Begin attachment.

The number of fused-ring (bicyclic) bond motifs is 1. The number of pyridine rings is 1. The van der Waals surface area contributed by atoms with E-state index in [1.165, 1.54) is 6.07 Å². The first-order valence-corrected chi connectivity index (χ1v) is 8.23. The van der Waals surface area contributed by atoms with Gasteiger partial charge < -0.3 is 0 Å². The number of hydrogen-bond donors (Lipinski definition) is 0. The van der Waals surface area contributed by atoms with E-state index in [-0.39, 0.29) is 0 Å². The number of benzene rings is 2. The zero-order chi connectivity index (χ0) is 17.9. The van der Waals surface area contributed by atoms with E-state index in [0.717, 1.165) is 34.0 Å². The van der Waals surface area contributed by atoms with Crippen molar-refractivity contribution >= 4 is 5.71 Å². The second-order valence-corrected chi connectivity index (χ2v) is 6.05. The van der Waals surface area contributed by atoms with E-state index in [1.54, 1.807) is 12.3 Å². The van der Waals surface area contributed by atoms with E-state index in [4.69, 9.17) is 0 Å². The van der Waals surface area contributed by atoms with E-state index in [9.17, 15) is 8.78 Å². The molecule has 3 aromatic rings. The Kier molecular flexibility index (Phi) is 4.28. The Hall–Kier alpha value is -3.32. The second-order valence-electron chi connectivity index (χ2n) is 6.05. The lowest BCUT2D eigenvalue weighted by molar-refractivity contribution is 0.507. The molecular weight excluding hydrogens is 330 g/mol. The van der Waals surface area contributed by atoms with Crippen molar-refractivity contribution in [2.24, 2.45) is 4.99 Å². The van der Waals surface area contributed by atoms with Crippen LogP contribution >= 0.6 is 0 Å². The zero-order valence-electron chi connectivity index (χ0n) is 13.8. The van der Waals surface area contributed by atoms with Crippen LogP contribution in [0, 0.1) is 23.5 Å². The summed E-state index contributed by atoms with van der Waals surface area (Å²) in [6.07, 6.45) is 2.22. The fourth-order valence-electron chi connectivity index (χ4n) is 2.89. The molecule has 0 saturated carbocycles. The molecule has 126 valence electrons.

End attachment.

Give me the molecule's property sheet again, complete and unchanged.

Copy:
The number of fused-ring (bicyclic) bond motifs is 1. The number of pyridine rings is 1. The van der Waals surface area contributed by atoms with E-state index in [1.165, 1.54) is 6.07 Å². The first-order valence-corrected chi connectivity index (χ1v) is 8.23. The van der Waals surface area contributed by atoms with Gasteiger partial charge < -0.3 is 0 Å². The number of hydrogen-bond donors (Lipinski definition) is 0. The van der Waals surface area contributed by atoms with E-state index in [-0.39, 0.29) is 0 Å². The number of benzene rings is 2. The zero-order chi connectivity index (χ0) is 17.9. The van der Waals surface area contributed by atoms with E-state index in [0.717, 1.165) is 34.0 Å². The van der Waals surface area contributed by atoms with Crippen molar-refractivity contribution >= 4 is 5.71 Å². The second-order valence-corrected chi connectivity index (χ2v) is 6.05. The van der Waals surface area contributed by atoms with E-state index in [1.54, 1.807) is 12.3 Å². The van der Waals surface area contributed by atoms with E-state index in [4.69, 9.17) is 0 Å². The van der Waals surface area contributed by atoms with E-state index in [9.17, 15) is 8.78 Å². The molecule has 3 aromatic rings. The Kier molecular flexibility index (Phi) is 4.28. The Hall–Kier alpha value is -3.32. The second-order valence-electron chi connectivity index (χ2n) is 6.05. The lowest BCUT2D eigenvalue weighted by molar-refractivity contribution is 0.507. The molecular weight excluding hydrogens is 330 g/mol. The van der Waals surface area contributed by atoms with Crippen molar-refractivity contribution in [2.24, 2.45) is 4.99 Å². The van der Waals surface area contributed by atoms with Crippen LogP contribution >= 0.6 is 0 Å². The zero-order valence-electron chi connectivity index (χ0n) is 13.8. The van der Waals surface area contributed by atoms with Crippen LogP contribution in [0, 0.1) is 23.5 Å². The summed E-state index contributed by atoms with van der Waals surface area (Å²) in [6.07, 6.45) is 2.22. The fourth-order valence-electron chi connectivity index (χ4n) is 2.89. The molecule has 0 saturated carbocycles. The molecule has 126 valence electrons.